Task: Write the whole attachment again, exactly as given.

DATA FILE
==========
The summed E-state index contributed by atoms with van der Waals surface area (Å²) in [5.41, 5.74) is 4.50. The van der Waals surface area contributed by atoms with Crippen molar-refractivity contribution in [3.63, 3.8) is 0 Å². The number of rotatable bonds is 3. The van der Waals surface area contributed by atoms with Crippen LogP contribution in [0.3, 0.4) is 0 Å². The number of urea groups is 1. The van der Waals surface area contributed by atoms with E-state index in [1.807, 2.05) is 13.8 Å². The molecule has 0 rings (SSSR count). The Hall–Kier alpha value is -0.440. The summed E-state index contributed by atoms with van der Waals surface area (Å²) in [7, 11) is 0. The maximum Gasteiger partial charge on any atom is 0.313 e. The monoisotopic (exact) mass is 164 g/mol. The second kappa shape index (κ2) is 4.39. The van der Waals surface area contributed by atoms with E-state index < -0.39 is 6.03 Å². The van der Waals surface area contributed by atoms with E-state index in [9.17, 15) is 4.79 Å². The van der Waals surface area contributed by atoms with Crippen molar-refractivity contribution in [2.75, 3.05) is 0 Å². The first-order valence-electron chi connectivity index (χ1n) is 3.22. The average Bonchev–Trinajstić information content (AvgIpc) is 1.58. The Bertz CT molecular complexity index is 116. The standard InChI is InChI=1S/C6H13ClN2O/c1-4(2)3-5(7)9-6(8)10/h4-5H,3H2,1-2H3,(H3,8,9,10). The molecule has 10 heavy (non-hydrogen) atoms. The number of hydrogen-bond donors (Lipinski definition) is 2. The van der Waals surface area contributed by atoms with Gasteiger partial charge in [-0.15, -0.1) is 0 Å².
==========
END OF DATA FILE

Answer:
The summed E-state index contributed by atoms with van der Waals surface area (Å²) in [5.41, 5.74) is 4.50. The van der Waals surface area contributed by atoms with Crippen molar-refractivity contribution in [3.63, 3.8) is 0 Å². The number of rotatable bonds is 3. The van der Waals surface area contributed by atoms with Crippen LogP contribution in [0.3, 0.4) is 0 Å². The number of urea groups is 1. The van der Waals surface area contributed by atoms with E-state index in [1.807, 2.05) is 13.8 Å². The molecule has 0 rings (SSSR count). The Hall–Kier alpha value is -0.440. The summed E-state index contributed by atoms with van der Waals surface area (Å²) in [7, 11) is 0. The maximum Gasteiger partial charge on any atom is 0.313 e. The monoisotopic (exact) mass is 164 g/mol. The second kappa shape index (κ2) is 4.39. The van der Waals surface area contributed by atoms with E-state index < -0.39 is 6.03 Å². The van der Waals surface area contributed by atoms with E-state index in [9.17, 15) is 4.79 Å². The van der Waals surface area contributed by atoms with Crippen molar-refractivity contribution in [2.75, 3.05) is 0 Å². The first-order valence-electron chi connectivity index (χ1n) is 3.22. The average Bonchev–Trinajstić information content (AvgIpc) is 1.58. The Bertz CT molecular complexity index is 116. The standard InChI is InChI=1S/C6H13ClN2O/c1-4(2)3-5(7)9-6(8)10/h4-5H,3H2,1-2H3,(H3,8,9,10). The molecule has 10 heavy (non-hydrogen) atoms. The number of hydrogen-bond donors (Lipinski definition) is 2. The van der Waals surface area contributed by atoms with Gasteiger partial charge in [-0.15, -0.1) is 0 Å².